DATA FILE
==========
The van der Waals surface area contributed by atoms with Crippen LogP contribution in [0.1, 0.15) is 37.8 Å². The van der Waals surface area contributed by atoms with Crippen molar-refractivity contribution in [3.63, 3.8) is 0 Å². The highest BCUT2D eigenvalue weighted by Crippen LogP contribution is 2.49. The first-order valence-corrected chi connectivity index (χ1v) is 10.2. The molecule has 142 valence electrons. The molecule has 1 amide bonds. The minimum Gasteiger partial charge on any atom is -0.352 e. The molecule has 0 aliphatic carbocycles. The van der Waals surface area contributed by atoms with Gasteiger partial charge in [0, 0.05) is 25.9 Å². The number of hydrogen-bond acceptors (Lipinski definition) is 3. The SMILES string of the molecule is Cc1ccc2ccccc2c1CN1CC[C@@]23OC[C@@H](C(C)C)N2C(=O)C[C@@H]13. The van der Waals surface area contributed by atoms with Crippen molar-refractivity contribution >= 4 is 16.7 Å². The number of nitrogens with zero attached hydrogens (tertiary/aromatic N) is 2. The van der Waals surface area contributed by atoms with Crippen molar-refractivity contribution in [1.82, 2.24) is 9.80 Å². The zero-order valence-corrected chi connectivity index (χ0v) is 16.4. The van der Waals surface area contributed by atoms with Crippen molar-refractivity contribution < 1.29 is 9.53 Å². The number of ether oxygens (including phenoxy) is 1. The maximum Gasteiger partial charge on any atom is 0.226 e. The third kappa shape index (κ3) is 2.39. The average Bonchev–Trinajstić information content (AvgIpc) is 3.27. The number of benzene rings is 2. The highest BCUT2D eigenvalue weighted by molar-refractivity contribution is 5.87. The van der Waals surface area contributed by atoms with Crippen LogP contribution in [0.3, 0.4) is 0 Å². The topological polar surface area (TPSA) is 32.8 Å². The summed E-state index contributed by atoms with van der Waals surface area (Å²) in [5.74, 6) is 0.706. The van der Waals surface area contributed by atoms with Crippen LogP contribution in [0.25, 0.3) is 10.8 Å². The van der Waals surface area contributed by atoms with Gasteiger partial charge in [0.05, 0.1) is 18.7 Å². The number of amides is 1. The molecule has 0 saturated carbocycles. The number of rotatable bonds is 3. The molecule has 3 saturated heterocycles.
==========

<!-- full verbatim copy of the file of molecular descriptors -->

The van der Waals surface area contributed by atoms with Crippen LogP contribution in [0.1, 0.15) is 37.8 Å². The van der Waals surface area contributed by atoms with Crippen molar-refractivity contribution in [3.63, 3.8) is 0 Å². The highest BCUT2D eigenvalue weighted by Crippen LogP contribution is 2.49. The first-order valence-corrected chi connectivity index (χ1v) is 10.2. The molecule has 142 valence electrons. The molecule has 1 amide bonds. The minimum Gasteiger partial charge on any atom is -0.352 e. The molecule has 0 aliphatic carbocycles. The van der Waals surface area contributed by atoms with Gasteiger partial charge in [0, 0.05) is 25.9 Å². The number of hydrogen-bond acceptors (Lipinski definition) is 3. The SMILES string of the molecule is Cc1ccc2ccccc2c1CN1CC[C@@]23OC[C@@H](C(C)C)N2C(=O)C[C@@H]13. The van der Waals surface area contributed by atoms with Crippen molar-refractivity contribution >= 4 is 16.7 Å². The number of nitrogens with zero attached hydrogens (tertiary/aromatic N) is 2. The van der Waals surface area contributed by atoms with Crippen molar-refractivity contribution in [1.82, 2.24) is 9.80 Å². The zero-order valence-corrected chi connectivity index (χ0v) is 16.4. The van der Waals surface area contributed by atoms with Crippen molar-refractivity contribution < 1.29 is 9.53 Å². The number of ether oxygens (including phenoxy) is 1. The maximum Gasteiger partial charge on any atom is 0.226 e. The third kappa shape index (κ3) is 2.39. The average Bonchev–Trinajstić information content (AvgIpc) is 3.27. The number of benzene rings is 2. The highest BCUT2D eigenvalue weighted by molar-refractivity contribution is 5.87. The van der Waals surface area contributed by atoms with Crippen LogP contribution in [0.3, 0.4) is 0 Å². The topological polar surface area (TPSA) is 32.8 Å². The summed E-state index contributed by atoms with van der Waals surface area (Å²) in [5.74, 6) is 0.706. The van der Waals surface area contributed by atoms with Crippen LogP contribution in [0.25, 0.3) is 10.8 Å². The van der Waals surface area contributed by atoms with Gasteiger partial charge in [0.05, 0.1) is 18.7 Å². The number of amides is 1. The molecule has 0 saturated carbocycles. The number of rotatable bonds is 3. The molecule has 3 saturated heterocycles.